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pre-term labour and periodontitis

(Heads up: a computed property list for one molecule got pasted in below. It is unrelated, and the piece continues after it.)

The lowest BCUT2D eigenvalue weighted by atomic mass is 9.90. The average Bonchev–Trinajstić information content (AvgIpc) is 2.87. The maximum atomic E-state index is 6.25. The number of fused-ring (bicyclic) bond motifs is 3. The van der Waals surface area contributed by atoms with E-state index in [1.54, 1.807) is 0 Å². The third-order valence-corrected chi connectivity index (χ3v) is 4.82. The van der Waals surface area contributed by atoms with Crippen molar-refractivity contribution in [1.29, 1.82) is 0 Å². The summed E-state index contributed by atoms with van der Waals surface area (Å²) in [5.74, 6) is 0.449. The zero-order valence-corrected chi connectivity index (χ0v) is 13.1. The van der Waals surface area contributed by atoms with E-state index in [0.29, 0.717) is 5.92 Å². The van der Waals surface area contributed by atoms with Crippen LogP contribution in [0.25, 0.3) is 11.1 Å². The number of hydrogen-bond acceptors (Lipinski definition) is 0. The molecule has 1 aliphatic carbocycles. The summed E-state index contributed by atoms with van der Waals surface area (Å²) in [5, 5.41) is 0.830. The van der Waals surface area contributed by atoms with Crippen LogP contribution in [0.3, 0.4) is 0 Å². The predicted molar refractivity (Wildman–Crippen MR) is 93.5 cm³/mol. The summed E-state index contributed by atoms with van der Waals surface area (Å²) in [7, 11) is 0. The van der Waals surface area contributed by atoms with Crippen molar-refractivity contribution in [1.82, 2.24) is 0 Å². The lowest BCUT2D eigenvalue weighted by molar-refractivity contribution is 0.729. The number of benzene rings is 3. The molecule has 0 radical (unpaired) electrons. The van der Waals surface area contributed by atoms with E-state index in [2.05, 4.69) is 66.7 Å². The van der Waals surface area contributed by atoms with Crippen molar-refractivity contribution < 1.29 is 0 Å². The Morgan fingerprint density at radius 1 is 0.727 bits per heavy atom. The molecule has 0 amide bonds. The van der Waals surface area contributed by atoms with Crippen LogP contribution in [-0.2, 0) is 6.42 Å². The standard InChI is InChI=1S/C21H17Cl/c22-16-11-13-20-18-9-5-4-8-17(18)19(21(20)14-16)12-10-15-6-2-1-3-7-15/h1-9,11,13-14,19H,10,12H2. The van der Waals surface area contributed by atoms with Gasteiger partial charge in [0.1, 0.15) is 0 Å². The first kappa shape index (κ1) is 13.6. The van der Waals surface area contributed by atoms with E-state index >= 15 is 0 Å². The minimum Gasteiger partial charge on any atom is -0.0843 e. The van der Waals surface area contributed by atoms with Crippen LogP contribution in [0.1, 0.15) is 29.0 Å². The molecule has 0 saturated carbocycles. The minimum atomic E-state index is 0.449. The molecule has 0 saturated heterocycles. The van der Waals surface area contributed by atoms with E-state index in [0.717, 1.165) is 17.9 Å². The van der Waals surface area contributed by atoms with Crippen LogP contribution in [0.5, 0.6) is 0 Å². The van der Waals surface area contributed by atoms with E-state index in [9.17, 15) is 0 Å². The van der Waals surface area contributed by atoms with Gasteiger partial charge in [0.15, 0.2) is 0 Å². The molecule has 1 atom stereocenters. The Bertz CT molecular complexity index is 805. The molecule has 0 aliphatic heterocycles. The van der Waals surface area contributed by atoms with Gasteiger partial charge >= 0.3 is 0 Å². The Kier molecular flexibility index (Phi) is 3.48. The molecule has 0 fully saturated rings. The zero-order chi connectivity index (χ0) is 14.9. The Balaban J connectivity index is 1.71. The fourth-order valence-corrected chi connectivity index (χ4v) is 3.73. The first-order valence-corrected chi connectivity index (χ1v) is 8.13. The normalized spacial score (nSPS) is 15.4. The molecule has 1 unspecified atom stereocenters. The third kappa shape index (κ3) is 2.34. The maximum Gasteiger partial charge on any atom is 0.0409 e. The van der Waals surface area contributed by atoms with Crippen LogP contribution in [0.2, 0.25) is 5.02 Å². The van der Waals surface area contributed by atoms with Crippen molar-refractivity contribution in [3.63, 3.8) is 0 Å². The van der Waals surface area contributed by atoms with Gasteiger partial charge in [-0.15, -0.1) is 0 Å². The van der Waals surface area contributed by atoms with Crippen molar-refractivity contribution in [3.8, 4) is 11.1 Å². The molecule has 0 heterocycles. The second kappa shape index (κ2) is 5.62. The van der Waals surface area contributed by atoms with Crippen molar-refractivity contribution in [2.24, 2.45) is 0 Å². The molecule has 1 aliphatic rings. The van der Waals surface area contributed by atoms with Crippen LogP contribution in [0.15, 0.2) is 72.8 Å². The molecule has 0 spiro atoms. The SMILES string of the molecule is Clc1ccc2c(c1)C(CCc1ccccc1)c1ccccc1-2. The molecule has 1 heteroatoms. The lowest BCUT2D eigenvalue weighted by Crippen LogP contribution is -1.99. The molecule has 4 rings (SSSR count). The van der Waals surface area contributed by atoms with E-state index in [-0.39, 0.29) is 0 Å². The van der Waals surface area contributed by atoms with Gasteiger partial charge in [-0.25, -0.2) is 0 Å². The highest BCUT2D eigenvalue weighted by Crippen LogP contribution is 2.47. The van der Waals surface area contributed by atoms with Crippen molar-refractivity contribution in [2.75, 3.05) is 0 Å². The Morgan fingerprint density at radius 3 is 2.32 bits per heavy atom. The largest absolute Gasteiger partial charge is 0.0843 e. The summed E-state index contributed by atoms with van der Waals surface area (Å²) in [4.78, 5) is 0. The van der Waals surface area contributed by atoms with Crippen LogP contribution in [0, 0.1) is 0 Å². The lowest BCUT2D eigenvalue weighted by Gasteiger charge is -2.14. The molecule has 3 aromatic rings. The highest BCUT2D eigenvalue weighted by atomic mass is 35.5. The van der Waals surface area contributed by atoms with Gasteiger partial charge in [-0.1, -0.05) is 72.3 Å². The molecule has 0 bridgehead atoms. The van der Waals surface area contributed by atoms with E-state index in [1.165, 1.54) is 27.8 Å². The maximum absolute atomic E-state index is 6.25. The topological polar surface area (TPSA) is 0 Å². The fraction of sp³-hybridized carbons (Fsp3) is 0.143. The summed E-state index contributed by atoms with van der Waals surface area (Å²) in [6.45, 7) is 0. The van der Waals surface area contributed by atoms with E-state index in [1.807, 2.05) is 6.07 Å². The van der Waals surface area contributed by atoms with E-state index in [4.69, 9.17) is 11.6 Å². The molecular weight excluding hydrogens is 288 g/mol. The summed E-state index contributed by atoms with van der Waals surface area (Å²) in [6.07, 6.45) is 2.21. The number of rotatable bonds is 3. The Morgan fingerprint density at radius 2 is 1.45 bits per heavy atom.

From: Maria Perno Goldie, RDH, MS To: Perio Therapist Group Sent: Tuesday, March 14, 2006 1:24 AM Subject: [periotherapist] Preterm births, perio linked in UNC study Preterm births, perio linked in UNC study Posted 03/07/2006 By Jennifer Garvin New York Some adverse pregnancy results can now be directly linked to periodontal disease. A new study shows that 28.6 percent of women with moderate-to-severe periodontal disease had preterm births (less than 37 weeks) compared to only 11.2 percent of women with healthy gums. "Our findings indicate that periodontal disease progression during pregnancy contributes to preterm deliveries and especially very preterm deliveries (less than 32 weeks) which places the baby at high risk for neonatal problems and disability," said Dr. Steven Offenbacher, a distinguished professor at the University of North Carolina School of Dentistry who also directs the UNC Center for Oral and Systemic Diseases. Dr. Offenbacher was a featured speaker at the ADA and American Medical Association's media briefing, "Oral and Systemic Health: Exploring the Connection," held Feb. 23. Working with a grant from the National Institute of Dental and Craniofacial Research, Dr. Offenbacher is currently conducting multi-centered trials to see if intervention by maternal gum treatment during pregnancy reduces the risk for prematurity and other periodontal disease-related complications. Dr. Offenbacher and his team of researchers recently monitored the dental health of 1,020 pregnant women, who over the course of their pregnancy and after delivery were given comprehensive periodontal exams. The first exams were performed at about 15 weeks, where 58 percent had mild gum problems and 14 percent had moderate-to-severe periodontal disease, he said. Of the women with moderate-to-severe disease, more than a quarter (28.6 percent) had a preterm birth. "Furthermore, women who had progressing periodontal infection over the course of their pregnancy were nearly 2.5 times more likely to have a very preterm birth compared with women whose infection did not change," Dr. Offenbacher said. "Periodontal progression was a significant risk factor for very preterm deliveries, even after controlling for many traditional risk factors such as race, smoking, other infections and social domain factors. "Good oral hygiene and regular dental office visits can help in treatment and prevention of periodontal disease," he said. "These results are exciting because periodontal disease represents a new risk factor we may be able to control. If periodontal care is included in the prenatal care of women planning to get pregnant and those who are already pregnant, we know we can safely treat and improve oral health. Studies are now under way to determine whether treating gum disease can also reduce the number of preterm low birth weight deliveries each year and avoid the associated complications." "This research has some significant implications for dentistry," said Dr. Daniel M. Meyer, associate executive director, ADA Division of Science. "This adds to the growing body of knowledge and evidence that oral health and general health are closely related. The key to this in the future will be new studies to assess how and when dentists should treat patients afflicted with periodontal diseases to minimize the risks associated with bacterial infections and inflammation. Ultimately, dentists in the future may have more prominent roles in general health care teams to help improve not only the health of the mother but her newborn child as well." - Maria Perno Goldie, RDH, MS As I've tried to explain... repeatedly... NIDCR has a "horse in this race" -- and they have chosen repeatedly to risk making an error towards a false negative bias (ie., towards taking the risk that there are no links) rather than agreeing with those of us who are more comfortable risking error towards the false positive (ie., we'll act like there is a link until proven otherwise). NIDCR has an institutional bias (hey we need more money for more research!) to "not get out in front of what the science says" regardless of the clinical implications of this stance. As I've explained, so does the CDC for similar reasons. However, if they are wrong, many folks will suffer the serious systemic and sometimes life-changing "costs" of their error. If we (on my side) are wrong, many more folks will suffer the "costs" of having dental work performed that they need anyhow. This is where we are. Please don't use comments from someone at the NIDCR as the gold standard reference for what is truth -- when truth is not yet known. Instead, if you want to focus-in on what may well be quackery, look a little closer to some of the other shilling I see on this site for the occasional products whose "science" is no more than a collection of anecdotes. - Mike Rethman Mike, I don't see the process of searching for the truth as disappointing. There is a contradiction occuring here: on the one hand, we have the NIDCR saying that there is no correlation between perio care and prebirth weight babies and then we have UNC dental school study (funded by NIDCR) talking about evidence of a connection. All I want to do is ask NIDCR about this contradiction. . . . it seems a bit odd to me. Am I alone in this thinking? Maybe I'm missing something. . . . . . Lynne Mike comments: To explain once again: The "truth" isn't known now and can't be known by you (or me) at this point. What's disappointing is: 1) you think it's NOW available if you search hard enough, or 2) you think that the NIDCR is more likely to provide you with an approximation of what's true (but is, as of now, unknown) than others who are just as qualified scientifically and who are less restrained politically than the NIDCR is and must be (see below). Basic landscape: NIDCR has its angle on what's known for the reasons I've discussed several times. Their angle is based, to some degree, on issues that are political/economic The link's proponents have their angle that may be arguably based, to some degree, on issues that are political/economic. What's left for dental professionals to figure out what to do clinically NOW in light of the limitations of what's known NOW. I've suggested that making clinical decisions now, based on the assumption that the link is real, makes more sense than making decisions based on the converse. This argument is based on a comparison of the costs ($$, morbidity, mortaility) of being wrong on either side of this question. That's all there is for now. Getting more opinions from whoever your contact at NIDCR is just adds to confusion on your site. Here's what they said last summer: "So to conclude, we can't tell people that periodontal disease causes preterm birth or heart disease, or results in difficulty controlling blood sugar levels or causes respiratory infections. Nor can we say that preventing or treating periodontal disease will help you avoid these conditions? That’s right. At this time, we can’t say whether or not periodontal disease causes any of these conditions or whether treating periodontal disease will prevent them. But we can tell people to treat periodontal disease for its own sake -- to avoid tooth loss and to maintain oral comfort and function." Please note that there is no "contradiction" as you wrote. The NIDCR is NOT saying that there is no correlation, rather they are extremely cautious re: causality. (There is a difference between these two terms despite how misappropriately the term "correlation" is often used or understood.) Others who see the same (mostly undisputed) correlation are concluding that in the absense of a clearly demonstrated causal relationship and/or a clearly demonstrated benefit to intervention, that intervention makes sense in the interim until we know more. If you want to discuss those papers who have disputed the correlative relationship, generally based on data-mined "research", call me and I'd be happy to discuss privately. Please understand the the NIDCR is, as much as anything, political. I'm not faulting it for that. Years of tasking NIDCR (as part of the NIH) with often silly responsibiities, beyond their ability to much affect (such as those that relate to health disparaties, affirmative action, K1-12 education, etc.) coupled with the never-ending wacko assualt on fluoridated water makes NIDCR extremely wary of saying anything definitive that has even a small possiblity of turning out to be wrong -- on anything! Such an aversion to being publically beat-up is common in government... but the NIH is among those agencies most likely to "be led out and shot" when wrong on anything. CDC is one of these as well. Add the "NIH syndrome" (sarcastically called by many the "Not Invented Here" Syndrome) and the fact that the AAP has pushed -- and has been politely ignored -- the NIDCR to do more perio-systemic outcomes research for many years... and their caution makes perfect political sense. I could go on and list lots of examples to support these observations, but I won't. Remember, I was there and I have no axe to grind at this point in my career except for tying to help my clinical colleagues cut thru the political/economic sophistry. And never forget that In government, kudos for success are rare; press lynchings for being wrong are common. I don't blame the people in the system, just a system that is imperfect as are all that are human. I spent most of my life in gov't, I know. Now you do too. Keep these thoughts in mind next time you see anyone in public life getting beat up for trying to do something more than keep his or her butt covered. the following text email was sent by me to the ADA News on March 14: Dear Sirs: I have some legitimate concerns about the recent ADA News (March 6, 2006; volume 37, No. 5) reporting the results of a recent study of the linkage between preterm births and periodontal disease on page 12. This study was announced during a large media conference but no where was there any indication that this study had been peer- reviewed or was soon to be published. This is interesting because dated February 16, 2006, in the 'Science News in Brief' from the NIDCR website (www.nidcr.nih.gov) was the press release of another research study that had been published and peer-reviewed in the European Journal of Oral Sciences. The study titled, "Cessation of Periodontal Care during pregnancy: Effect on infant birthweight" was funded by NIDCR/NIH and would have been worthy of note by the ADA News but had not been published. However, to this date there is no information on the UNC study involving preterm births v. perio on that NIDCR/NIH website. I am concerned that there has been some bias in who gets the media attention. We should hesitate to publish or draw conclusions from studies that are still ongoing and avoid less of a media hooplah for those who have been through the peer-review process. While the ADA News is a current events publication, I am disturbed by the trend of gaining media attention in this profession to push one's agenda to the detriment of good peer-reviewed science. - Frank Varon, DDS From: "Lynne H. Slim" To: periotherapist group Subject: [periotherapist] Preterm labour and periodontitis Date: Sun, 11 Jun 2006 20:13:54 -0400 Journal Of Clinical Periodontology Volume 33 Page 177 - March 2006 doi:10.1111/j.1600-051X.2006.00899.x Volume 33 Issue 3 Is pre-term labour associated with periodontitis in a Danish maternity ward? T. Skuldbøl1,2, K. H. Johansen3, G. Dahlén4, K. Stoltze1 and P. Holmstrup1 Skuldbøl T, Johansen KH, Dahlén G, Stoltze K, Holmstrup P. Is pre-term labour associated with periodontitis in a Danish maternity ward?. J Clin Periodontal 2006; 33: 177­183. doi: 10.1111/j.1600-051X.2006.00899.x. © Blackwell Munksgaard 2006. Abstract Objectives: To reveal differences in periodontal status and presence of subgingival bacteria in a Scandinavian population of women with pre-term birth compared with women who delivered at term. Materials and Methods: Twenty-one women with pre-term labour (before week 35) and 33 women with term labour (between weeks 38 and 41) were included in this case­control study. Periodontal measurements included plaque index (PlI), probing pocket depth (PPD) and bleeding on probing (BOP). Inter-proximal distances from the cemento-enamel junction (CEJ) to the marginal bone crest (MBC) were measured on bitewing radiographs. In 31 patients (16 cases and 15 controls) the subgingival plaque was analysed using "checkerboard" DNA­DNA hybridization. Results: Differences between the two examined groups were found related to "Twin births" (p=0.0064) and "Smokers" (p=0.03). None of the periodontal measurements showed any association. Significant differences were found concerning presence of Tannerella forsythensis, Treponema denticola, Peptostreptococcus micros, Streptococcus intermedius, Streptococcus oralis, Streptococcus sanguis and Capnocytophaga ochracea but when defining sites with >105 bacteria as heavily colonized, no statistical difference was found between the two groups. Conclusion: A relation between pre-term birth and periodontitis was not revealed in the present study. Like most such papers, these results have little clinical or epidemiological meaning. As I've noted here repeatedly, a failure to detect show a significant difference is not the same thing as statistical equality. That makes the results of a study such as this of little value if the conclusion that the authors hope to make is the same as the null hypothesis (eg, no differences). It appears inadequately powered. - Mike Rethman Agreed; however, remember, too, that the preterm correlation w/ periodontitis is still only that: a correlation and periodontitis may not end up being a risk factor for preterm birth. This is important information, too, and I am concerned that everyone is jumping the gun w/ these correlations and I believe it is too premature to do so. I think it's OK to say to a patient something like: untreated periodontitis may be one of many risk factors for certain systemic diseases like diabetes and CVD but we don't have all of the facts yet. - Lynne H. Slim Mike comments: The relationship of periodontitis to preterm birth is indeed, as Lynne suggests, mostly correlative, with limited prospective invervention data now in print. However, that that has been printed suggests that intervention improves pregnancy outcomes. However, I openly admit that until one or more well-designed prospective study appears in print, the question remains largely open. [But regarding additional data-mined (post hoc analyses) studies on this topic, at this point these are a waste of time and these "handwaver" studies, pro or con, should no longer be published or cited insofar as the question has moved past the handwaver stage. Indeed, writing, publishing, citing etc. such papers at this juncture is strong evidence that the folks in this chain don't understand how statistics-based science needs to be done so as to protect that basic assumptions underlying the probability tests used therein.] That said, now let's look at Lynne's implication that acting on the perio-systemic link is somehow "premature." Each of the following scenarios outline the costs v. benefits of being wrong on either side of this question. 1. False negatives: Assume there is a link and we don't act on it before it's well-demonstrated by good science. This means that a lot of preterm babies will be born who had intervention been performed, would not have been pre-term. Result: people will incur the high (you could look it up!) personal, societal and financial costs associated with many of these kids' preterm births. Of course, some will "benefit" from not having to get dental that they needed anyhow. 2. False positives: Assume there is no link and we act on a link that isn't real. Result: A whole bunch of folks become aware that pregnant women "need" to get their oral health under control. Some get it done, some don't. All suffered "unnecessary" angst about their oral health, but those who got care got care that they needed anyhow. Comparing the personal, societal and financial costs associted with being wrong on either side of this question, the appropriate answer for society seems a slam dunk to me... namely take the risk of being wrong on the side of acting as if there is a link rather than acting as if there is not (eg. "not enough evidence"). So, acting on these recommendations at this time is not "premature" as Lynne suggests -- unless one looks at the costs of possible false negatives as being equal to or less than the total costs of possible false positives. Similar decisions are made all the time based on similar cost-benefit analyses. Folks who decry such decisions on the basis "well, things aren't proven yet" aren't seeing that we make decisions all the time using limited data. Fuzzy logic is needed in most of life's endeavors, otherwise we be crippled if we waited for a path to be "proven" before taking it sans any sort of risk-benefit analysis. For example, "we don't have all the facts yet" regarding smoking and heart disease, etc., but in light of the relative (but unproven) benefits of smoking compared with the relative (but unproven) benefits of not smoking, most of us have no trouble offering up strong clinical opinions on smoking. In light of the cost-benefit analysis sketched-out above, similar strong clinical opinions are appropriate regarding pregnancy and periodontitis... until (if) good prospective data come available that suggest otherwise. (And, I repeat: a newly published paper that reports another data-mined result simply ain't it!) In closing, the perio-systemic link is probably not a huge effect, on average... but for those individuals that it does effect, the difference in your intervention may be enormous. But you will never know who you helped because a problem prevented is a problem probably undetected -- and unappreciated. So warn pregnant women. If we turn out to be wrong we'll apologize. If we don't warn them and it turns out we should have done so, I believe you should feel pretty darn bad about it in light of what you know about it right now... Mike Rethman Lynne wrote: "...remember, too, that the preterm correlation w/ periodontitis is still only that: a correlation and periodontitis may not end up being a risk factor for preterm birth. This is important information, too, and I am concerned that everyone is jumping the gun w/ these correlations and I believe it is too premature to do so. I think it's OK to say to a patient something like: untreated periodontitis may be one of many risk factors for certain systemic diseases like diabetes and CVD but we don't have all of the facts yet." Mike, I did not say imply anything with my statement and I did say that I think the responsible thing to do right now is to tell patients that untreated perio may be one of many risk factors for several systemic diseases like etc. etc. I have talked to several researchers about this and they all feel that this is a reasonable statement to make at this point. Yes, of course we want to do anything to get patients to reduce the microbial load they are carrying around but it is not a good idea to overstep our bounds and talk about cause and effect. Remember how Merck enjoyed promoting Vioxx and ignored the studies that pointed to dangers with the drug? Lynne P.S. That's why the Feds are upset, too, about all the premature flag waving about the preterm birth connection. Re: Lynne's post below. We apparently disagree on what you mean by "jumping the gun" a term that means, in track (the sport from which this saying derives) a false start. Especially so if we "want to do anything we can" as you suggest to decrease patients' bacterial loads. If one is going to warn patients about the possiblity of periodonitis being linked to serious systemic maladies, it's not out of bounds to explain why (cause and effect) we believe this to be so. Moreover, in light of the thumbnail risk/benefit analysis I wrote out here, it's clear that it's better to error on the side of believing that there is a causal link (and there not being) v. erring on the side of not suggesting causality when there really is. Simple as that. It's not "jumping the gun." Real-life decision-making often requires the use of fuzzy logic. In light of the costs of being wrong on either side of the pregnancy link issue, it's a slam-dunk to "flag wave" in support of intervention until we get better data. I thought I explained this repeatedly here... where are those who argue the same arguments jumping the gun? (BTW, in the research lexicon "flag wave" means "hey, there MAY be something here.") Regarding NIDCR, please recall that I served there and know the players. NIDCR's (CDC's too) "caution" is laudable only if there is no downside to their being wrong and not intervening with the limted data that are available. That is not the case. NEVER, EVER forget that a major mission of every bureacuracy is self-promotion as a means to self-preservation or expansion. It's usually more important to their internal goals to not be wrong and delay needed care than it is to risk being wrong and prevent possible problems. I played parts of the same game as a fed institute director -- this is how it works... strategically, anyhow. If leadership is good at it, those who are led don't know it. More with regard to the NIDCR: We've already explored the data in the absurdly written J. of Biomedical Optics paper on the Velscope, that was subsequently blurbed on the NIDCR website. Take this as an example of the theme I'm discussing here. You may also like to know that it looks like the multicenter periodontitis-cardiovascular disease intervention study is not going to be funded by the NIDCR... comically (actually sadly) they didn't seem to understand that the hypothesized health payoff is in the same order of magnitude as is cholesterol intervention. Furthermore, NIDCR, like the rest of NIH, doesn't like congressional mandates to perform clincal research... their profound bias... PROFOUND!!! is towards basic research tempered by the occasional off-beat sort of clinical research that is cheap to do and advertises a high payoff for minimal investment. The cardiovascular study would have been very expensive (around $50 million). I suspect this is the real reason... but some honesty would be nice... sometimes money can be found elsewhere in collaborative-type efforts. Add the NIH Syndrome ("Not Invented Here") for which the NIH (National Institutes of Health) is infamous, and here we are. Plus, of course, the overdone funding of NHANES III data-mining studies and other nonsense that are known to be conducted by authors who have a demonstrated mindset going in and who are looking at topics on which ample flag-waving has already been done. Some, including me, are beginning to feel pretty strongly that the NIDCR is broken, or at least lamed. (I can't speak for the other institutes, but the pressures and games are the same across the board.) I suspected there were serious problems when I was on the Council there. Now I'm just about convinced. (Please remember that I have no horse in the race at all -- other than trying to help cut thru the B.S. on behalf of patients' health.) Vioxx is related to all this but not the way you seem to think. Certainly, it appears that Merck didn't do all it could have done to warn-off certain patients to suit its own ends... just like some of the NIDCR rent-seeking behavior I've detailed. The facts seem to be that Merck didn't include the side-effects that occurred in their study populations after the study had been completed. In light of the RIGID requirements for pivotal Phase III studies, this is understandable. A truly guity party in this game is the FDA, at least in my opinion. And once confronted with the problems with Vioxx FDA over-reacted and pulled its approval. What's the FDA's culpability? The FDA doesn't really force Phase IV studies (post-approval) as it should on blockbuster drugs like Vioxx. And, you probably would like to know that there are lots of practitioners and patients that want Vioxx back on the market. Another example of tough decisions is a new drug for MS that's in the FDA approval process whose side-effects kill one in one thousand patients... but most MS patients want it approved. So tell your patients whatever you want... although if I was your patient I'd be confused. Why? It's my opinion that patients typically appreciate professionals to be more sure of their recommendations than "it's one of many risk factors" even though that careful statement may be true. Of course, if you go with Hujoel et al's NIH-funded data-mined studies that dis oral hygiene as a risk factor for periodontitis, perhaps it's time to stop recommending better oral hygiene as a preventative. Don't wanna jump the gun, eh? - Mike Rethman